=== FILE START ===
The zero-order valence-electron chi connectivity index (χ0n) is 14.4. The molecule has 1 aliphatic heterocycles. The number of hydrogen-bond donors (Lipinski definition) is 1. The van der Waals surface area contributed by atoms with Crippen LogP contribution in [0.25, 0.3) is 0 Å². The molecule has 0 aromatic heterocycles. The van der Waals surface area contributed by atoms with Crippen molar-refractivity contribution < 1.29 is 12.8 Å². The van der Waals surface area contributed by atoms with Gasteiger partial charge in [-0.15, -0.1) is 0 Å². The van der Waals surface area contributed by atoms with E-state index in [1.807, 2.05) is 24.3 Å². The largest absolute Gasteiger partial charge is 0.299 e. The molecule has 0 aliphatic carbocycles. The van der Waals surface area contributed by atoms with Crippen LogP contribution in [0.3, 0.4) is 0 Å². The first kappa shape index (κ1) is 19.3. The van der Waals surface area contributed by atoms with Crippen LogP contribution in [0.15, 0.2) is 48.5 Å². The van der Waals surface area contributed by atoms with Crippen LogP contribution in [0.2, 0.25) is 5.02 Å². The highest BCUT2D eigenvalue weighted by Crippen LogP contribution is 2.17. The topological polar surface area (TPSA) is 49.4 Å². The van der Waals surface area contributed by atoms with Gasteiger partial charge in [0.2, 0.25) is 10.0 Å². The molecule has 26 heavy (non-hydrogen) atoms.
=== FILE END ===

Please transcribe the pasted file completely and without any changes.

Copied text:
The zero-order valence-electron chi connectivity index (χ0n) is 14.4. The molecule has 1 aliphatic heterocycles. The number of hydrogen-bond donors (Lipinski definition) is 1. The van der Waals surface area contributed by atoms with Crippen LogP contribution in [0.25, 0.3) is 0 Å². The molecule has 0 aromatic heterocycles. The van der Waals surface area contributed by atoms with Crippen molar-refractivity contribution < 1.29 is 12.8 Å². The van der Waals surface area contributed by atoms with Gasteiger partial charge in [-0.15, -0.1) is 0 Å². The van der Waals surface area contributed by atoms with E-state index in [1.807, 2.05) is 24.3 Å². The largest absolute Gasteiger partial charge is 0.299 e. The molecule has 0 aliphatic carbocycles. The van der Waals surface area contributed by atoms with Crippen LogP contribution in [0.3, 0.4) is 0 Å². The first kappa shape index (κ1) is 19.3. The van der Waals surface area contributed by atoms with Crippen LogP contribution in [0.15, 0.2) is 48.5 Å². The van der Waals surface area contributed by atoms with Crippen LogP contribution in [0.2, 0.25) is 5.02 Å². The highest BCUT2D eigenvalue weighted by Crippen LogP contribution is 2.17. The topological polar surface area (TPSA) is 49.4 Å². The van der Waals surface area contributed by atoms with Gasteiger partial charge in [0.2, 0.25) is 10.0 Å². The molecule has 26 heavy (non-hydrogen) atoms.